A new applicant to public housing must file a written application with NYCHA's Department of Housing Applications which in turn will date and time stamp the application. NYCHA will review and assign a priority code identifying an applicant's need for housing. *fn4" After priority assignment, an applicant must appear for and cooperate in an eligibility interview with the Department of Housing Applications. TSAP § V(C) at 10. Prior to the eligibility interview, in order "to assure that all applicants entitled to select a project have an equal opportunity to do so," NYCHA must make available to all applicants a "project information" book and an Interviewer's Guide. TSAP § IV(B) at 7-8. The project information book describes all the projects and their respective amenities. The Interviewer's Guide, updated every two weeks by the Occupancy Control Division (the "OCD") of the Housing Applications Department, lists all NYCHA projects and their anticipated vacancies. TSAP § IV(A) at 6. As a result, it is contemplated that by the time an applicant arrives at an eligibility interview, the applicant will have reviewed the Interviewer's Guide and project information book and chosen a project.

 At the eligibility interview, the applicant is interviewed to determine, among other items, the apartment size needed for his or her family. At this interview, an applicant requiring a "Smaller Apartment" *fn5" may choose one project in one of the two boroughs listed on the application and the interviewer records the project selection. If the applicant provides all the required-information, and is determined to be eligible for public housing, the application will then be "certified" to the selected project. TSAP § V(C) at 10-13.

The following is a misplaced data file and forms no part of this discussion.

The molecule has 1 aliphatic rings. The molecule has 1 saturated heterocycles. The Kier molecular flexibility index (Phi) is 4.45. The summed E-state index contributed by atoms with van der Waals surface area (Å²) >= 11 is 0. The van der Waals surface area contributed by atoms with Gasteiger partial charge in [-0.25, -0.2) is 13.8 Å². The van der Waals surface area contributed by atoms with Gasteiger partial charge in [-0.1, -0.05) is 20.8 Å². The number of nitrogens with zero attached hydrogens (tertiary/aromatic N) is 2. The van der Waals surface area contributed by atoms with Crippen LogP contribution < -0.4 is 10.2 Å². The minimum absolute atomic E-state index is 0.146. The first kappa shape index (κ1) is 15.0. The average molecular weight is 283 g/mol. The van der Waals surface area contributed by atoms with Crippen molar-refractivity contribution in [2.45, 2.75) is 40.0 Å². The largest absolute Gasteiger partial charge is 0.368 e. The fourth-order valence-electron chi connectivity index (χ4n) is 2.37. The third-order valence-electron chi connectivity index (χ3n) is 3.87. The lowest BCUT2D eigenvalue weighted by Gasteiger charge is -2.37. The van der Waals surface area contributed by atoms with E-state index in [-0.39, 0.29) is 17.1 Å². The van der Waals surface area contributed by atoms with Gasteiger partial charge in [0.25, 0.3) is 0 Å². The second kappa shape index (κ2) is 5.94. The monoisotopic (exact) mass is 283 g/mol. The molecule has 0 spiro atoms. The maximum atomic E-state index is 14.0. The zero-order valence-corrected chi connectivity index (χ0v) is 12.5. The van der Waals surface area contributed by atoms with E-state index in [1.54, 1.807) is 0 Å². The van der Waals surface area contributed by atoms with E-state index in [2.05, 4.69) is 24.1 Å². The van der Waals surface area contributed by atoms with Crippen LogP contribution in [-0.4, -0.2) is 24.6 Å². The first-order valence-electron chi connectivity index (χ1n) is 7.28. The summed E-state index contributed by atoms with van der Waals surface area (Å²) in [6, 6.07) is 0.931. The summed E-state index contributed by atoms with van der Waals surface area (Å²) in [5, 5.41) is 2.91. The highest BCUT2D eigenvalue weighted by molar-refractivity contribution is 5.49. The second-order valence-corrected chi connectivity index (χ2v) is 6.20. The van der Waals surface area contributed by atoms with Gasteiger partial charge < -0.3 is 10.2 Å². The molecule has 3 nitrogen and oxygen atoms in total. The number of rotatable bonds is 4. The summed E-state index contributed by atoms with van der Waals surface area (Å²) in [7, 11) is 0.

Under the TSAP, applicants for "Larger Apartments" may not select a particular project. "Because the turnover in 'Larger Apartments' is very low," TSAP § V(D)(2) at 15, such applicants can only designate one of the two boroughs listed on the application. "Larger Apartment" applications are certified to OCD which will match the applicant to the borough listed as his or her turn comes up by priority ranking and date of certification. TSAP § V(D)(2) at 15-16.

 B. Transfer Applications

 Under the TSAP, current NYCHA tenants may apply to transfer apartments within public housing, provided such a transferee tenant submits a written request to the manager of the project in which he or she lives. For a transfer request within the project (an "intra-project" request), the Project Manager assigns the request a priority code and places it on the project waiting list. For a transfer request to another project (an "inter-project" request), the project manager must approve the transfer request, assign a priority code and send it to the District Director. If the District Director approves of the request, he or she shall transmit the request to the Deputy Director of Management for that district for final approval. TSAP § VI(A) at 18.